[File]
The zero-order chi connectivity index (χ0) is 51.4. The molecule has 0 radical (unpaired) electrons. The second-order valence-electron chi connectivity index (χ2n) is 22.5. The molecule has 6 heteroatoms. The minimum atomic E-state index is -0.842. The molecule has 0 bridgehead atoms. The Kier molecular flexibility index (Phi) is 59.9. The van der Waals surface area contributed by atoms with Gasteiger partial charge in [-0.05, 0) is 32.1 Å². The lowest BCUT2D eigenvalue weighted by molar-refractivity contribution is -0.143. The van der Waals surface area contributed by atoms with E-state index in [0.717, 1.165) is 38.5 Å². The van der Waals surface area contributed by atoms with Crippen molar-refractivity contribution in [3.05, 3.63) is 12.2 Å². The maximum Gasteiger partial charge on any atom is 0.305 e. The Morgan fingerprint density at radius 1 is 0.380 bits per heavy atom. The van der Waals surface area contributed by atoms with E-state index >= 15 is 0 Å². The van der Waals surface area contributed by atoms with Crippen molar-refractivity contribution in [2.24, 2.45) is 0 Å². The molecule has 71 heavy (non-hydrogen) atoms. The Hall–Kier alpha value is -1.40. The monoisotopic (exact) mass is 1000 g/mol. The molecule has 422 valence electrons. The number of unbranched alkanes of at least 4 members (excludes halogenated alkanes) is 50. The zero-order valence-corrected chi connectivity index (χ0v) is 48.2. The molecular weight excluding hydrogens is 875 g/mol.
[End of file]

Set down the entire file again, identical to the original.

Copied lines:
The zero-order chi connectivity index (χ0) is 51.4. The molecule has 0 radical (unpaired) electrons. The second-order valence-electron chi connectivity index (χ2n) is 22.5. The molecule has 6 heteroatoms. The minimum atomic E-state index is -0.842. The molecule has 0 bridgehead atoms. The Kier molecular flexibility index (Phi) is 59.9. The van der Waals surface area contributed by atoms with Gasteiger partial charge in [-0.05, 0) is 32.1 Å². The lowest BCUT2D eigenvalue weighted by molar-refractivity contribution is -0.143. The van der Waals surface area contributed by atoms with E-state index in [0.717, 1.165) is 38.5 Å². The van der Waals surface area contributed by atoms with Crippen molar-refractivity contribution in [3.05, 3.63) is 12.2 Å². The maximum Gasteiger partial charge on any atom is 0.305 e. The Morgan fingerprint density at radius 1 is 0.380 bits per heavy atom. The van der Waals surface area contributed by atoms with E-state index >= 15 is 0 Å². The van der Waals surface area contributed by atoms with Crippen molar-refractivity contribution in [2.24, 2.45) is 0 Å². The molecule has 71 heavy (non-hydrogen) atoms. The Hall–Kier alpha value is -1.40. The monoisotopic (exact) mass is 1000 g/mol. The molecule has 422 valence electrons. The number of unbranched alkanes of at least 4 members (excludes halogenated alkanes) is 50. The zero-order valence-corrected chi connectivity index (χ0v) is 48.2. The molecular weight excluding hydrogens is 875 g/mol.